There was also another order, similar to the above, showing that his bond covered the other charge, aiding and secreting stolen property, for which he was committed. There is no such man as Henry E. Barker living in or near West Union. This matter was undoubtledly all arranged before Dick went to Elkader, and these papers left in the hands of some one to be mailed at the proper time. Mr. Hinkley is justly indignant that Dick should thus forge his name, and all are delighted that the thing proved so ignomious a failure.

~The West Union Gazette, Friday, September 27, 1872

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Dick Arthur, who for years has been an eye sore to this community - who has been accused of nearly every species of villainy and convicted of none, has at last reached the end of his string, if not the end of a rope, and met the desert he has undoubtedly merited for years. His history is too well known to most of our readers to need any reference to it here, and no honest man but must rejoice that for ten long years Dick will be able to restrain his evil propensities. Sheriff Dorland started for Ft. Madison yesterday morning with Dick and his comrade Thompson. Good riddance.

(court news column)
The District court convened again last Monday, and went immediately at work. The first important business was the trial of Dick Arthur for burglary. The evidence was not lengthy but convincing. The point made by Richard's attorneys, that his crime was theft only, did not go down much. Tuesday morning the jury received their instructions and before noon returned a verdict of guilty. He was sentenced to ten years in the State Penitentiary. Granger and Ainsworth were for the prosecution, Stoneman and Berkey, for the defense. This winds up Dick for a term of years.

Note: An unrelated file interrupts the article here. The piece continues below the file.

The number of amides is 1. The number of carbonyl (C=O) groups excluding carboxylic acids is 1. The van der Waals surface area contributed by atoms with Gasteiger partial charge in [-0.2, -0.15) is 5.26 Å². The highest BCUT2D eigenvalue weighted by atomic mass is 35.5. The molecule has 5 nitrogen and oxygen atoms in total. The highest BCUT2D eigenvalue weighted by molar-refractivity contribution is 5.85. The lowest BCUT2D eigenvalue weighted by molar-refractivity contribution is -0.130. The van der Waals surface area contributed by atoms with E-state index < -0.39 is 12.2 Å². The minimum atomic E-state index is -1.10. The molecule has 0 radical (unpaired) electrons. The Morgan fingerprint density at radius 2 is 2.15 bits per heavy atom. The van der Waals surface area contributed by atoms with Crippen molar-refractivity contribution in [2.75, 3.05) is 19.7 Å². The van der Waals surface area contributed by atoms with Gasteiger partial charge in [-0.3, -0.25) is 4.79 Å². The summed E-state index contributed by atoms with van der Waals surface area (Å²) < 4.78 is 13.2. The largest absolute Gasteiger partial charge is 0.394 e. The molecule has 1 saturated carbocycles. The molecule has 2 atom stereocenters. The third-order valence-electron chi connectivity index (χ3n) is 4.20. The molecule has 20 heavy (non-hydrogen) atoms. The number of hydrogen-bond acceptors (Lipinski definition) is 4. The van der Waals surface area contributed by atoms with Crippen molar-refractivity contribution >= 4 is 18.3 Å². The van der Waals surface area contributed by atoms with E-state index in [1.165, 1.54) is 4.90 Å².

~The West Union Gazette, Friday, December 13, 1872

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Dick and Thompson
This precious pair of villains have at length reached the end of their tether, so far as preying upon the public is concerned, for quite a number of years. At the Fayette county Court, last week, Thompson plead guilty to the charge of burglary, and was sentenced by Judge McGlathery to six years imprisonment in the penitentiary. Dick Arthur stood out to the last. Upon failing to secure a change of venue, or further continuance of his case, he was brought to trial. The jury made brief work of the matter after the evidence was in, and returned with a verdict of guilty of burglary. Judge McGlathery, as promptly as the law allows, sentenced him to the penitentiary for ten long years. The very next morning the sheriff conveyed the culprits to their long home, at Fort Madison.